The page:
The commonest question I receive, apart from requests for copies of instruction sheets is from quiltmakers who have become concerned that the printed lines and quilting guides on their quilts made from kits aren’t going to wash away completely.

The markings are usually in a light blue and are typical of all vintage appliqued quilt kits, cross stitch quilt kits and wholecloth quilt kits.

The technology of the “wash-out” markings has never been totally foolproof and there are almost always traces to be seen if one looks carefully at a quilt made from a kit. As a child and young teen I did a lot of embroidery using ‘iron-on’ transfers and this was always an issue with them too, although there are things that one can try to mitigate the problem.

Below is a very lovely and very early quilt made from a kit that is in my inventory at the moment.

This is “Scattered Morning Glories” by Home Needlecraft Creations, made in the late 1930’s. It is #7127 and finished size is 79×97 – I took it out earlier this afternoon and examined it carefully in strong sunlight – there are two places – one on the front and one on the back where the word ’seam’ is clearly visible on the fabric, and on the white background if I really look closely, I can see traces of colour under the quilted lines.

PRICE: “Scattered Morning Glories Home Needlecraft kit #7127, 1930’s, finished and ready to use 79×97, $575USD + $25USD shipping = $600USD total

Below, the word ’seam’ on the quilt back.

The first step to take when doing either applique or cross stitch on the quilt top is to try to ensure that the printed lines are covered by your applique seams or your cross stitch embroidery. Try not to expose the quilt top to strong natural sunlight or to the heat from light bulbs as this might set the colour - I always try to keep my work in a fabric bag out of strong light and away from heat sources when it is not being worked on.

Do NOT succumb to the temptation to start ’spot treating’ the markings to see if they will come out!!!Wait until you’re finished!

Next, after you have sandwiched your quilt and are ready to start quilting try to keep your quilting stitches precisely over the dots you will be following – the stitching helps to break them up visually.

A word about finishing materials – BATTING: Quilter’s Dream 100% cotton Request weight in pure white if the background of the quilt is pure white; or in natural if the quilt background is ecru or antique white. I always use BACKING in the width required by the quilt top and choose natural rather than stark white, but that’s my personal choice. Again 100% cotton. Now your three layers are all 100% cotton and if shrinkage happens it will be uniform. Washed quilts always drape better than unwashed as what sizing there was breaks down and the quilting stitches get a little puckered – lovely!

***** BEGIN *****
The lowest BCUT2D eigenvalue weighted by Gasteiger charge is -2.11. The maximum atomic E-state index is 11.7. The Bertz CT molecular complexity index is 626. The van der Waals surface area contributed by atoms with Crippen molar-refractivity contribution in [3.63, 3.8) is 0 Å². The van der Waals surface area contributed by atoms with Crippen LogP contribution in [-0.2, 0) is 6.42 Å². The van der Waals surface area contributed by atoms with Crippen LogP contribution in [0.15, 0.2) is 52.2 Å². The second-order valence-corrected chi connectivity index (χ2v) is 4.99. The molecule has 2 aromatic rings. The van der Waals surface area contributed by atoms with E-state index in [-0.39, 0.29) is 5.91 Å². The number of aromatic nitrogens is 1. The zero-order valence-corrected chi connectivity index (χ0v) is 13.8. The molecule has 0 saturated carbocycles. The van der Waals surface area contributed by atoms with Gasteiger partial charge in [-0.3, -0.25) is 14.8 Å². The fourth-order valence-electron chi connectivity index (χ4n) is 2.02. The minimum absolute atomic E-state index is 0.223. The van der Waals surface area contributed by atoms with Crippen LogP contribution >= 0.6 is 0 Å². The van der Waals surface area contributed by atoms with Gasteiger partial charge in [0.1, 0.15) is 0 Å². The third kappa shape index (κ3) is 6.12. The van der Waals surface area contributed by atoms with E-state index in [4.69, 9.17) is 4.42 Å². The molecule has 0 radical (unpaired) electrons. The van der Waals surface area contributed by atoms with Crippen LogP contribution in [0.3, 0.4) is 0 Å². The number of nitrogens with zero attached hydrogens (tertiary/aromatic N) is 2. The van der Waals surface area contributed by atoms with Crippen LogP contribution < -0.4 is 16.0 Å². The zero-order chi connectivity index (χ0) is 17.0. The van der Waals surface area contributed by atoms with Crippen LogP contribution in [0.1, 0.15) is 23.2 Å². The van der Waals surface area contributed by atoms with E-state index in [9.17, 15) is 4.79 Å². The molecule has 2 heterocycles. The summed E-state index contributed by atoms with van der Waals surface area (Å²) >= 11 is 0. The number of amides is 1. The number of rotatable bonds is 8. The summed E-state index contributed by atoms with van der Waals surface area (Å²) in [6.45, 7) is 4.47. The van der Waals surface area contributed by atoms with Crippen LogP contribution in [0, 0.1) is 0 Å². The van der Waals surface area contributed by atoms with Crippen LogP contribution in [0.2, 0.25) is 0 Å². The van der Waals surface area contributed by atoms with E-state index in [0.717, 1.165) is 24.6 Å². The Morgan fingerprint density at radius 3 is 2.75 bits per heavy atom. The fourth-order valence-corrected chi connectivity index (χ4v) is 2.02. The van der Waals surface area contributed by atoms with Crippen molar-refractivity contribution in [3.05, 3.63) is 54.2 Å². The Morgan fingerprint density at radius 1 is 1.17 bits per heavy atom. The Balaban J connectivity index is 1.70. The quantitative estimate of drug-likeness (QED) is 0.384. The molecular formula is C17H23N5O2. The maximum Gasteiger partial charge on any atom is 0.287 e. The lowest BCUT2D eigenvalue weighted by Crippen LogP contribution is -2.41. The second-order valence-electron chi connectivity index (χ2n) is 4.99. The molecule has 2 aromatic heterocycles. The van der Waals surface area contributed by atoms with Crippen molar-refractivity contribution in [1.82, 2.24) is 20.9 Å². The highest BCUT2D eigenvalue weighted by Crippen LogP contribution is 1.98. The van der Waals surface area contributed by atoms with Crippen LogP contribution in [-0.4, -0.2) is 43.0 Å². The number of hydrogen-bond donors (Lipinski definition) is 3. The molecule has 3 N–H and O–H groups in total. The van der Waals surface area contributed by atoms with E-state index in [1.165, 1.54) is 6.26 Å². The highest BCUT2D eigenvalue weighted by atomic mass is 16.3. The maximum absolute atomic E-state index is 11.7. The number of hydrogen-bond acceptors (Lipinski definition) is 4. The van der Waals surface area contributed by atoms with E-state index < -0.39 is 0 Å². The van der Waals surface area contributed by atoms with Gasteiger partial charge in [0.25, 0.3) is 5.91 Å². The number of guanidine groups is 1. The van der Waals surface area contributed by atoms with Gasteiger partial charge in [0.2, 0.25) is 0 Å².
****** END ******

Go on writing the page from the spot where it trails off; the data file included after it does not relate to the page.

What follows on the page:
Finish and bind your quilt.

WASH the finished quilt: Hopefully you have access to a large capacity washing machine. Run a full cycle through your empty machine using lukewarm water no soap - this will clear out any residue of washing detergent usually used in it, and ensure your wash will be pure and clean. Having obtained an oxygen based product such as oxyclean or a cleaning agent specifically for vintage quilts and linens, fill your tub after adding the agent with  WARM (comfortable to the skin)  not cold and not hot water and agitate to disperse the washing agent through the water.
Immerse the quilt in the water and gently push it down to be sure it is totally wetted. Agitate on ‘gentle’ for a few minutes. Stop the machine and soak for 15 minutes to a half hour. Drain machine and refill with WARM water, soak and run the agitate cycle on gentle again. Allow the machine to go on to rinse and completely turn itself off. Carefully supporting the wet/damp quilt from underneath – bending over the tub slide your arms under the quilt and lift it from below – never suspend a wet quilt as the stitches can/will break and damage the quilt. Make sure your clothing is well worn so that it will not transfer dye to the quilt if you hold it against your body.

Transfer carefully to the dryer on gentle/warm setting and dry to damp dry.  Do NOT use a dryer sheet and do not over dry! Carefully remove and fold finished side out and hang a clean white towel over a door or your shower rail and lay the folded quilt on top of the towel – let it air dry while folding and refolding to allow for even drying and be certain that the quilt is 100% dry before removing it.

Examine the quilt in a clean dry surface to assess whether you still have an unacceptable residue of blue ink. In my experience, at most I’ve had to wash the item once more – never more than that.

Put your treasure on your bed and enjoy!